The balance between success in the Europa League and PL has been difficult for the Dane to juggle.

Swansea City manager Michael Laudrup deserves big time credit

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Michael Laudrup deserves credit, big time credit.

After delivering Swansea City their first major trophy in the club’s 100 year history this past spring, journos across the globe (myself included) pegged him to leave the Liberty Stadium for a more prestigious throne.

It was a move he seemed destined to make.

After all, three of his previous four club managerial appointments (Getafe, Spartak Moscow, Mallorca) had been one-and-dones. Only his first managerial stint, at boyhood club Brøndby, extended beyond one season.

He moved on for a variety of reasons, but mainly because of ambition and an inability to deal with boards, chairmen and owners who didn’t give him what he wanted. The later, of course, was largely a product of the former. Michael Laudrup simply wants to win.

That was the clear objective when the Dane arrived in South Wales last summer. His influence was immediate, bringing in a collection of high value, low cost players – Jonathan de Guzman (free loan), Chico Flores (£2 million [$3m]), Michu (£2 million [$3m]), Ki Sung-Yueng (£6 million [$9m]), Pablo Hernandez (£6 million [$9m]) – who would prove pivotal to the club’s League Cup triumph and 9th place finish in the league.

It was that success that raised eyebrows amongst big clubs across the globe. “Yes, there were clubs – a couple of big ones as well – who wanted me,” Laudrup said.

Real Madrid, Paris Saint Germain, Fenerbahce and Monaco were among the superpowers reportedly interested in bringing Laudrup to the next level. Yet with the lure of managerial riches and Champions League football, Laudrup signed a one year extension in March to continue managing the Swans.

But even after that move, many believed Laudrup might still be on his way out of Swansea. So when word hit papers that Laudrup was entangled in a bitter dispute with chairman Huw Jenkins over transfer funds, rumors regarding the manager’s pending departure kicked in to overdrive.

As Swans supporters gnawed their collective fingernails, the club started making moves.

First was the decision to bring in Jose Canas from Real Betis on a free. Then the Swans brought in cover at center-back, buying Juan Amat from Espanyol for £2 million ($3m), and at attacking midfield, signing Alejandro Pozuelo from Betis for £400k ($603k).

Despite the activity, the cut-rate prices didn’t seem to suggest that Laudrup was winning his transfer fund battle over Jenkins. That began to change last week when Jenkins matched his most expensive signing from 2012-13 by dropping £6 million ($9m) on Liverpool midfielder Jonjo Shelvey.

Today, however, it became crystal clear that Laudrup had gotten his way when Swansea smashed their transfer record by agreeing to a £12 million ($18m) deal to sign Ivory Coast international Wilfried Bony from Vitesse Arnhem. Signing Bony, who was the top scorer in the Eredivisie last season having scored 31 goals in just 30 matches, is a clear statement of the Swans’ intent to compete at the highest level.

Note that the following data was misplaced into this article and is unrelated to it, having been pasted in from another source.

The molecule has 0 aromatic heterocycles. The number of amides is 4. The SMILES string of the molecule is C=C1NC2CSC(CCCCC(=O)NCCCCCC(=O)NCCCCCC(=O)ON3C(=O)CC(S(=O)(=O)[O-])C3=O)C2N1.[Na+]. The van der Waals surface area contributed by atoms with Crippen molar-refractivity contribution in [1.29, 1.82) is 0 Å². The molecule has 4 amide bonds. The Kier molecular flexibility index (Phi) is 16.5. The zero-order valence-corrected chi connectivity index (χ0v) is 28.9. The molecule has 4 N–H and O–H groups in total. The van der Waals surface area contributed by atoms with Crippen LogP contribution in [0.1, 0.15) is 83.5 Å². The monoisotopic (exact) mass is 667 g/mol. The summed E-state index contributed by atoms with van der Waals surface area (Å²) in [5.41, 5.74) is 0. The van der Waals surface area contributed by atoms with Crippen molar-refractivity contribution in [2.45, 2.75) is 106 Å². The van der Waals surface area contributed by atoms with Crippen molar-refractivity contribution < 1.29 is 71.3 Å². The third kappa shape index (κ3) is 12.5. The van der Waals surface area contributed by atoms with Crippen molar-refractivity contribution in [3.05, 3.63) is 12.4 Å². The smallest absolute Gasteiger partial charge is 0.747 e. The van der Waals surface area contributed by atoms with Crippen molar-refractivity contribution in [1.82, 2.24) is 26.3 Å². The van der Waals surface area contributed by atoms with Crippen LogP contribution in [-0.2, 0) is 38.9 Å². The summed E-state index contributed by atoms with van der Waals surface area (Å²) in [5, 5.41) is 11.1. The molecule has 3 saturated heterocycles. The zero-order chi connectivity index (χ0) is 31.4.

And with that, all is well in South Wales. Laudrup has his signings and the board has a manager who they don’t need to worry about resigning. “[I]t wasn’t about saying I wanted this, this and this. Or I want £18m, £21m or £24m. It was about knowing we had to strengthen our team,” Laudrup told the South Wales Echo.

So credit to both sides on working through turmoil, but especially to Laudrup for fighting off the sweet smell of a big club move when it seemed easier than not to do so.

“Yes, there were clubs – a couple of big ones as well – who wanted me,” Laudrup admitted. “But I didn’t have to speak to anyone because I want to stay here. Please, never again ask me about my future – it’s a waste of time.”

Well, then. That settles that.

Watch Live: Guatemala vs. T&T; Canada vs. Guyana in Olympic qualifying

Canadian players wave to fans after a 2-1 loss to England in a quarterfinal of the Women's World Cup soccer tournament, Saturday, June 27, 2015, in Vancouver, British Columbia, Canada. (Darryl Dyck/The Canadian Press via AP)
Darryl Dyck/The Canadian Press via AP
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Group B is set to kick off Thursday night at the 2016 CONCACAF Women’s Olympic Qualifying Championship, as Canada, third-place finishers at the 2012 Olympics, begin their quest to qualify for this summer’s games in Rio de Janeiro.

Guyana versus Trinidad and Tobago is up first (6 p.m. ET) from BBVA Compass Stadium in Houston, Tex, followed by the Canadians, who will take on Guyana (8:30 p.m. ET) in the nightcap.

[ WATCH LIVE: Guatemala vs. T&T live online on NBC Sports Live Extra ]

[ WATCH LIVE: Canada vs. Guyana live on line on NBC Sports Live Extra ]

The U.S. women’s national began its Olympic qualifying campaign in impressive fashion on Wednesday with a 5-0 victory over Costa Rica, while Mexico jumped to the top of Group A with a 6-0 victory over Puerto Rico.

Sunderland terminate Adam Johnson’s contract after guilty pleas in sex case

Sunderland winger Adam Johnson arrives at Bradford Crown Court, England, Wednesday Feb. 10, 2016. Johnson has pleaded guilty in court to one count of sexual activity with a child and another of grooming. The 28-year-old Johnson, who has made 12 appearances for England, denies two charges of sexual activity with a girl under the age of 16. (Peter Byrne/PA via AP) UNITED KINGDOM OUT NO SALES NO ARCHIVE